Hong Kong researchers say hepatitis C drug can prevent coronavirus from replicating, might help in Covid-19 treatment
- Antiviral drug simeprevir works against coronavirus, lab tests show
- No longer used for hepatitis C, drug can be ‘repurposed’ quickly and at lower cost for Covid-19
A study led by scientists in Hong Kong has found that a hepatitis C drug may improve the treatment options for patients with Covid-19.
Laboratory tests showed that the drug, simeprevir, is able to prevent the Sars-CoV-2 coronavirus that causes Covid-19 from replicating.
The team of 30 scientists from local and overseas laboratories, led by two professors from Chinese University (CUHK) and the University of Hong Kong (HKU) has begun animal trials.
They said the drug had already been cleared by the United States’ Food and Drug Administration (FDA) and if all went well, it could be used to treat Covid-19 patients as early as next year.
“Repurposing an existing FDA-approved drug can shorten the time frame for clinical trials,” said Billy Ng Wai-lung, assistant professor of pharmacy at CUHK.
“We believe the cost of producing the drug will not be too high because it has passed the R&D stage. The benefit of using an existing drug is the ability to skip the most expensive part of the process.”
Simeprevir was used to treat hepatitis C until 2018, when it was taken off the market after newer drugs emerged for the liver infection caused mainly by a blood-borne virus.
The researchers found a new use for the drug by observing its effect on two viral proteins critical to replicating the virus – the main protease (Mpro) and RNA polymerase.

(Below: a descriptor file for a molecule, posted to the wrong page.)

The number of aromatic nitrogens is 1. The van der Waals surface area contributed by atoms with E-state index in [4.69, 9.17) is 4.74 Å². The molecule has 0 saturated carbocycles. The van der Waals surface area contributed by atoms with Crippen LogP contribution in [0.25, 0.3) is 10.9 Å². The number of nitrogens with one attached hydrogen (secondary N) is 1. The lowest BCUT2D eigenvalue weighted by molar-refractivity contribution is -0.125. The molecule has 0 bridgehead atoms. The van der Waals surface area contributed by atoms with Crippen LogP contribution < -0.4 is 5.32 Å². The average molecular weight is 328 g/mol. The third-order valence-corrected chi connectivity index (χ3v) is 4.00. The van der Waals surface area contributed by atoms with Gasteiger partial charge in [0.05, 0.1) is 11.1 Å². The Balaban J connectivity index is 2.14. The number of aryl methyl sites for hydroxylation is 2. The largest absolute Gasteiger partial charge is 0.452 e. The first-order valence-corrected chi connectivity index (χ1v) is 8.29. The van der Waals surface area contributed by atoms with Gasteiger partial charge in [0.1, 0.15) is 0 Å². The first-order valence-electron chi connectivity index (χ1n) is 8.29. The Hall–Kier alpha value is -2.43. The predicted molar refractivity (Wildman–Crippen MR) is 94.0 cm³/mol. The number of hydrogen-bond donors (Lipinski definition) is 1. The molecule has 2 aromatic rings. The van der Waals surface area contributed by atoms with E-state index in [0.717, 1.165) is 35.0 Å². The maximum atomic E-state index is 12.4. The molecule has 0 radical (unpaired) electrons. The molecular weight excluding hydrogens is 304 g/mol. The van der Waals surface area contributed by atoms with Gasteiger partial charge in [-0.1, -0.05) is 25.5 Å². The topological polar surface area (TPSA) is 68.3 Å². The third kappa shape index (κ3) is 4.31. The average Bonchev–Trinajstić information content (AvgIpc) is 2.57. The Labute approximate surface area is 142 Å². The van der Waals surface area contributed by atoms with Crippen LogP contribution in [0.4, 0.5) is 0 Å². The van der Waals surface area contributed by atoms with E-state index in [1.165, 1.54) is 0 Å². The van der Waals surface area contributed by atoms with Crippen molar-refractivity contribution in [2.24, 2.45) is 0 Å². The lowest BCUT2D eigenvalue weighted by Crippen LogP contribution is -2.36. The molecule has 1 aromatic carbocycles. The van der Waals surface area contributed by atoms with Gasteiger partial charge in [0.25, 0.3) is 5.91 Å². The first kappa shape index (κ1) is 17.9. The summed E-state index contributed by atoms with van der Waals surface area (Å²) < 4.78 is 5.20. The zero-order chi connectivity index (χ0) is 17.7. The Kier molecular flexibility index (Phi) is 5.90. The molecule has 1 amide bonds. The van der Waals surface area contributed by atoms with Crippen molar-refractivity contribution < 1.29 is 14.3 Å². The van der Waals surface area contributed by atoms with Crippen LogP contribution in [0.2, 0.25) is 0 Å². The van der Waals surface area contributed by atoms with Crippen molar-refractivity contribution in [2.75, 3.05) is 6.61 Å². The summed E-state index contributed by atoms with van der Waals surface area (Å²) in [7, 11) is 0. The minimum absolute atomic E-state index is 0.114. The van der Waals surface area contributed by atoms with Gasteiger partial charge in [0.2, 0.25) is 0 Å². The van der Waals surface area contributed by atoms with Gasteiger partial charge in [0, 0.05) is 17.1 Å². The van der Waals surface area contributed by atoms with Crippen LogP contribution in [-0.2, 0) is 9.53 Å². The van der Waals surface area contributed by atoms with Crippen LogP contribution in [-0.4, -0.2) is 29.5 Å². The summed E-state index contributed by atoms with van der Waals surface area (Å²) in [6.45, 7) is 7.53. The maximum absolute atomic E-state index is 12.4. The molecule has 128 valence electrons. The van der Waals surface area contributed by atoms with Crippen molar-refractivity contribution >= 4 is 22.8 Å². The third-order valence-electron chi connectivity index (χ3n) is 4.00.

Ng said Mpro acts like a pair of molecular scissors that cuts a chain of proteins at specific sites, to enable the virus to mature and make new copies. RNA polymerase, meanwhile, works like a photocopier that reproduces the genetic material of the virus, allowing it to replicate.
Simeprevir is believed to be the only antiviral drug that can target more than one protein in the coronavirus, remaining effective even if one of the proteins becomes mutated.
Currently, Covid-19 patients with mild symptoms are given a cocktail of antiviral drugs, while those who are seriously ill are prescribed the drug remdesivir.
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Ng pointed out that remdesivir targets RNA polymerase only, meaning viral mutants resistant to the drug could still emerge.
“To develop remdesivir resistance is easier, because you just need one mutation to make the drug ineffective,” he said. “But simeprevir targets two viral proteins at the same time, so it is quite difficult for the virus to simultaneously develop two mutations on two different proteins.”
The team found that using simeprevir together with remdesivir increased the anti-viral effect more than 100-fold compared with using remdesivir alone, and combining both drugs could also help lower treatment costs and reduce side effects.
Their findings were published last month in ACS Central Science, a leading international chemistry journal.
The ongoing animal trials are expected to run between six months and a year.
Michael Chan Chi-wai, associate professor of public health at HKU, said that during this stage, the team would test whether simeprevir was effective against mutated strains of the coronavirus in animals.
Ng said that the research could also help prepare for future pandemics.
“We’ve already seen the emergence of severe acute respiratory syndrome (Sars) and Middle Eastern respiratory syndrome (Mers), which were both caused by coronaviruses. Having the data on the drug readily available will be helpful, as coronaviruses have been identified as pathogens with pandemic potential,” he said.